Defense Media Activity observes LGBT Pride Month

Lt. Cmdr. Blake Dremann talks about the progress made for transgendered service members in the military. (Photo by Tynise Jones)

Defense Media Activity Public Affairs

To celebrate diversity within the DoD, the Defense Media Activity held a presentation in honor of LGBT Pride Month on June 28.

The event featured guest of honor Navy Lt. Cmdr. Blake Dremann, one of four service members who historically came out as transgender while working in the Secretary of Defense Ash Carter’s office a week prior to the announcement ending the ban on transgender troops.

In his speech to DMA personnel, Dremann highlighted the continued importance of inclusivity within the military.

“We don’t seek diversity to destroy unit cohesion,” he said. “We seek diversity to enhance cohesion. Does allowing transgender personnel to openly serve hurt readiness? No. Trans service members deploy. Nothing about being transgender prevents them from doing their job.”

Dremann, who began transitioning in 2011, is president of Service Members, Partners and Allies for Respect and Tolerance for All, a transgender military organization which has more than 500 trans active-duty or veteran members.

SPART*A leaders met several times with military top brass to share their stories advocating for the end of the ban on transgender service. They regularly communicate with military leaders and advocacy groups to train leaders from within the military in the best ways to support transgender service members within their ranks.

Defense Media Activity Director Ray Sheppard (right) presents Navy Lt. Cmdr. Blake Dremann, guest speaker at the DMA’s LGBT Pride Month observance on June 28, with a plaque of appreciation. (Photo by Tynise Jones)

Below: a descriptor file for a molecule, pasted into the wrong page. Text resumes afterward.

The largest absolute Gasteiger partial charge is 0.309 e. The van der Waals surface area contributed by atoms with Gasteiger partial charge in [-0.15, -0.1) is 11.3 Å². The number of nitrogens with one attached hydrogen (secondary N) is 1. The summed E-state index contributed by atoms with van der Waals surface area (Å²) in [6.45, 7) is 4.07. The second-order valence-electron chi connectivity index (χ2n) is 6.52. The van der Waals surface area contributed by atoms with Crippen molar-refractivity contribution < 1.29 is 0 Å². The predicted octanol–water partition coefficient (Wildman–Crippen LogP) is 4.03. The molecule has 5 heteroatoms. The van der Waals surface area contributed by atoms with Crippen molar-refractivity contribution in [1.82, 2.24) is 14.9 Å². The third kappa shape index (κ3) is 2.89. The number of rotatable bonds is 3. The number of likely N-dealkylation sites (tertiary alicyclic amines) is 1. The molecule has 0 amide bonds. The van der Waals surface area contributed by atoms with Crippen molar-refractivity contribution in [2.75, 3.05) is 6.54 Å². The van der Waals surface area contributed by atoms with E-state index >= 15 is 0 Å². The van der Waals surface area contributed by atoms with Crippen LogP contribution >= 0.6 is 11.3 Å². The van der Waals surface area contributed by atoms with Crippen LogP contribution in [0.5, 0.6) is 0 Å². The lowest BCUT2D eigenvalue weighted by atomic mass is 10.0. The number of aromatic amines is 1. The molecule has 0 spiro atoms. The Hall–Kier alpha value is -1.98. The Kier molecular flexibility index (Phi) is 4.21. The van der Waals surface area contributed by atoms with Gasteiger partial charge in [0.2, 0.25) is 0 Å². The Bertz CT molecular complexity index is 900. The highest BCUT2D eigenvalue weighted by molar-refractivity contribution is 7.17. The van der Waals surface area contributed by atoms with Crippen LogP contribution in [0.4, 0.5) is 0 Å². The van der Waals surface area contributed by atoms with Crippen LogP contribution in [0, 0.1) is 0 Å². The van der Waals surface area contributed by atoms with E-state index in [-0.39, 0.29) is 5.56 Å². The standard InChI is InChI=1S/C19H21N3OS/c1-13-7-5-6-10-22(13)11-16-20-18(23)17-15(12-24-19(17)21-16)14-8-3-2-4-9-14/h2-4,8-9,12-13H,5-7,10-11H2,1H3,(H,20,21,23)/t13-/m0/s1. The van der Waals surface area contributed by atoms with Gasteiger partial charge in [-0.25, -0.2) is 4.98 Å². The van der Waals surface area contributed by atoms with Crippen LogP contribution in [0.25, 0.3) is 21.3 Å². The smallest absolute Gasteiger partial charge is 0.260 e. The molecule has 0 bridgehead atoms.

“[Trans] service members still serve [as they transition],” Dremann said. “Our diversity drives us towards better solutions for our mission. And our mission continues to thrive.”

Ron Miott, staff action control officer at DMA who attended the event, said he appreciated the insight Dremann provided.

“The services are changing, and I want to learn and understand,” Miott said.

The DoD has made strides in LGBT acceptance starting with the repeal of the “Don’t Ask, Don’t Tell” policy in 2011, which prohibited openly gay men and women from serving in the military.

DMA Director Ray Sheppard, who was also on hand at the event, said he hopes LGBT acceptance continues.

“We always celebrate and recognize these differences because without them, we won’t succeed,” Sheppard said.

Edie Brumskill, head of DMA’s Diversity Management Equal Opportunity office, said the event highlights DMA’s commitment to diversity.

“The LGBT Pride event is just another example of DMA’s commitment to not only having a diverse workforce, but having a workforce that feels included, valued and respected,” Brumskill said.

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